Alabama inmate who survived botched execution fears he ‘will fare no better’ in second attempt
Lawyers for an Alabama death row inmate, who survived a botched execution in November after more than three hours, said a second attempt “will fare no better than the first.”
Kenneth Smith was prepared to die for his role in a murder-for-hire plot, but the IV with the lethal concoction was improperly injected into his veins, according to court documents filed on Tuesday.
The execution attempt went on for hours until the warrant ended on midnight, according to the legal action, and lawyers argued that Smith “will fare no better” during a second execution attempt.
“Mr. Smith’s own failed execution puts him ‘in a rare position of having proof that an execution by lethal injection caused him severe pain,’ supporting a plausible inference that he faces an objectively intolerable risk that the same thing will happen if ADOC (Alabama Department of Corrections) is permitted to try to execute him by lethal injection again,” his lawyers wrote.
ALABAMA EXECUTIONS TO RECOMMENCE FOLLOWING COMPLETION OF INTERNAL REVIEW: ‘TIME TO RESUME OUR DUTY’
Lawyers asked the court to remove Smith from death row.
Smith’s botched execution in November 2022 was the second failed execution attempt in two months in Alabama, and followed a July 2022 lethal injection that was nearly flubbed the same way but was ultimately completed after hours of struggling to establish an IV line.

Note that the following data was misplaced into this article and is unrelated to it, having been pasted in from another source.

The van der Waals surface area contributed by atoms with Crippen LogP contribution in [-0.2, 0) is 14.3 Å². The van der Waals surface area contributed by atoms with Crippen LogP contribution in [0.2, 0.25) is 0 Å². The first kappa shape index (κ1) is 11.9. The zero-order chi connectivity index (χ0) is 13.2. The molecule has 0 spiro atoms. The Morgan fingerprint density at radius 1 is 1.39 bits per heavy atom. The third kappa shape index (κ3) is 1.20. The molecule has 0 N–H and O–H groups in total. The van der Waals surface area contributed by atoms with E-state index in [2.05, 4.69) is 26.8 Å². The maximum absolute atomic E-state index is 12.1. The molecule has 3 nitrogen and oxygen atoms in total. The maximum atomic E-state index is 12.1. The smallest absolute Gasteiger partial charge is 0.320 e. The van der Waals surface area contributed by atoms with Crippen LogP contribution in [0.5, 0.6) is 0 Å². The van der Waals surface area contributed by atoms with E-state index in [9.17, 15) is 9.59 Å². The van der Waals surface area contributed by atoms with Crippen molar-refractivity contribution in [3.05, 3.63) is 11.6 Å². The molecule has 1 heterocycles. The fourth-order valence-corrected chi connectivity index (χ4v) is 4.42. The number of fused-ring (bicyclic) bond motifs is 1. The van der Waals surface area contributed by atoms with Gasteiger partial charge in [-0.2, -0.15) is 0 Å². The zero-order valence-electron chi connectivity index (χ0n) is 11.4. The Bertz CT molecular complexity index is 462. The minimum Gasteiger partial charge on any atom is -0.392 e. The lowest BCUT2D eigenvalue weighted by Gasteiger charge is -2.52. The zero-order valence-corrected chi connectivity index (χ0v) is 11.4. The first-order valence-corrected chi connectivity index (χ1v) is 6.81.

ALABAMA’S FAILED LETHAL INJECTION EXECUTION IS UNPRECEDENT THIRD SINCE 2018
There was a temporary moratorium on state executions during an interview review spearheaded by the state’s Department of Corrections, which Gov. Kay Ivey lifted on Feb. 24, which was four days before Smith’s most recent court filing.
Ivey said it was “time to resume our duty of carrying out lawful death sentences” following a “top-to-bottom review” In a letter to Alabama Attorney General Steve Marshall.
Smith was one of two men who were each paid $1,000 to kill Elizabeth Sennett on behalf of her husband, who was in debt and wanted to collect on insurance.
Sennett was found dead on March 18, 1988, in the couple’s home on Coon Dog Cemetery Road in Alabama’s Colbert County.
LISTEN: THE FOX TRUE CRIME PODCAST WITH EMILY COMPAGNO
The coroner testified that the 45-year-old woman had been stabbed eight times in the chest and once on each side of the neck.
CLICK HERE TO GET THE FOX NEWS APP
Her husband, Charles Sennett Sr., who was the pastor of the Westside Church of Christ in Sheffield, killed himself a week after his wife’s death when investigators closed in on him as a suspect, according to court documents.
John Forrest Parker, the other man convicted in the slaying, was executed in 2010.